Was $20 in materials. We do recommend now that people use the better quality polytarp - it does more than double the price but it will more than double the longevity of the sail.

    Best wishes
    Michael.

  6. #5
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    Duncan!

    You have a serious affliction! Good for you!

    As far as planing the concave bits goes, it helps to keep the plane at a fairly extreme angle as well, say 45. That effectively shortens the length of the sole in contact with the edge, and also lowers the angle of the blade in contact with the piece.

    Keeping the blade really sharp will help too, and don't be too aggressive with the depth of blade. When Mik said "extend a little bit", I'd emphasise the "little".

    Cheers, and great stuff!

    P

  7. #6
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    Default

    Quote Originally Posted by Boatmik View Post
    The crew experience level was fairly minimal (I hope that is fair Duncan?)
    Absolutely fair Mik.. I'm completely green here. Aiden was doing most of the experimenting and got the hang of it quicker than me, but it didn't take long to get a feel for it.

    I finished off planing the concave bits last night. It took a few goes at getting the plane set at the right depth (is that the right term??) but once set it was fairly straighforward.

    Thanks,
    Duncan

  8. #7
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    The final test is always - if something works in a straightforward way it is probably an OK method.

    MIK

  9. #8
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    Default chine logs

    Well, I can't believe it is so long since I worked on the PDR, but on the weekend I finally got around to laminating the chine logs as per the plans. All went well - I found the process a bit messy to begin with, but once I got the hang of managing the epoxy it was ok.

    I have some time off over christmas, and so am planning to spend a few days getting the PDR to 3D.

  10. #9
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    Maybe ready for the first anniversary visit then?

    P

  11. #10
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    Great to see that some more blows are being struck! Life can get busy can't it!

    You should invite yourself over to Midges for another sail!

    hehe

    MIK

  12. #11
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    Default more progress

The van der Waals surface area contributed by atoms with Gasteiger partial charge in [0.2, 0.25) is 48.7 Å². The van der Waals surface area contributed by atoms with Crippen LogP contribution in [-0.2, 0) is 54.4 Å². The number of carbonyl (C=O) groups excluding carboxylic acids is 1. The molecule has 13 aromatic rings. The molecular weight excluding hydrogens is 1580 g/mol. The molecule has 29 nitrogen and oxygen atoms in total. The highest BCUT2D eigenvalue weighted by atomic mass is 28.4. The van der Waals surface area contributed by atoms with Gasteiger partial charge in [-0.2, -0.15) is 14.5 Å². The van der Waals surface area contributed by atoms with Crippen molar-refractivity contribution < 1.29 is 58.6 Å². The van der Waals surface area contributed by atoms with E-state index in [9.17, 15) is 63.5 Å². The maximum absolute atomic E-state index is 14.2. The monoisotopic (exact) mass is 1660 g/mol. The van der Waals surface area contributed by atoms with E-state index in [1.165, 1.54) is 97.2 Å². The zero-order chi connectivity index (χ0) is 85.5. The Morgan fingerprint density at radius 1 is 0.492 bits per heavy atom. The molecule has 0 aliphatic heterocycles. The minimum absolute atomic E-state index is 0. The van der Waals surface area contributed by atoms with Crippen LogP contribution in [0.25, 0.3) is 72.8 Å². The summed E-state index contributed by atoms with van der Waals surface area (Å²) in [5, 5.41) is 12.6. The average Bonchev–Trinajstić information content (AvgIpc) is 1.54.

Last weekend I started on the stern transom framing. I used the 'one-hit-coating-and-gluing' method here, however this was a mistake for the first timer, as it ended up quite messy
    It all worked out well in the end however, and today I installed the tiller block to complete the framing on that panel.

    Today I also pre-coated the bow transom and cockpit bulkhead, ready for framing.

  13. #12
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    Howdy Duncan,

    The one hit method works best when it is a big piece of ply that is being coated and attached to framing on the main body of the boat. It is a bit tricky if you need to put framing on the piece itself at the same time.

    Sounds like you are working it out well anyhow.

    Best wishes
    Michael

  14. #13
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    Default 3d

    Hi Folks,

    Over the last few days I've completed the framing required to get the boat to 3D - here's some pics of the intermediate steps and the boat screwed together in the shed

    1) 3D!
    2) Cockpit Bulkhead
    3) Chine log


    Cheers,
    Dunc

  15. #14
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    Wow Duncan ... the plywood looks really nice.

    Also the precoating and masking has worked well.

    To save labour you can sand parts that will be varnished or painted later.

    Best wishes
    Michael

  16. #15
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    Default

    Thanks Michael. Yes, the pre-coating has worked out well - as you say, the next step is to final sand the relevant bits before gluing this together and getting the bottom on. Getting there slowly but surely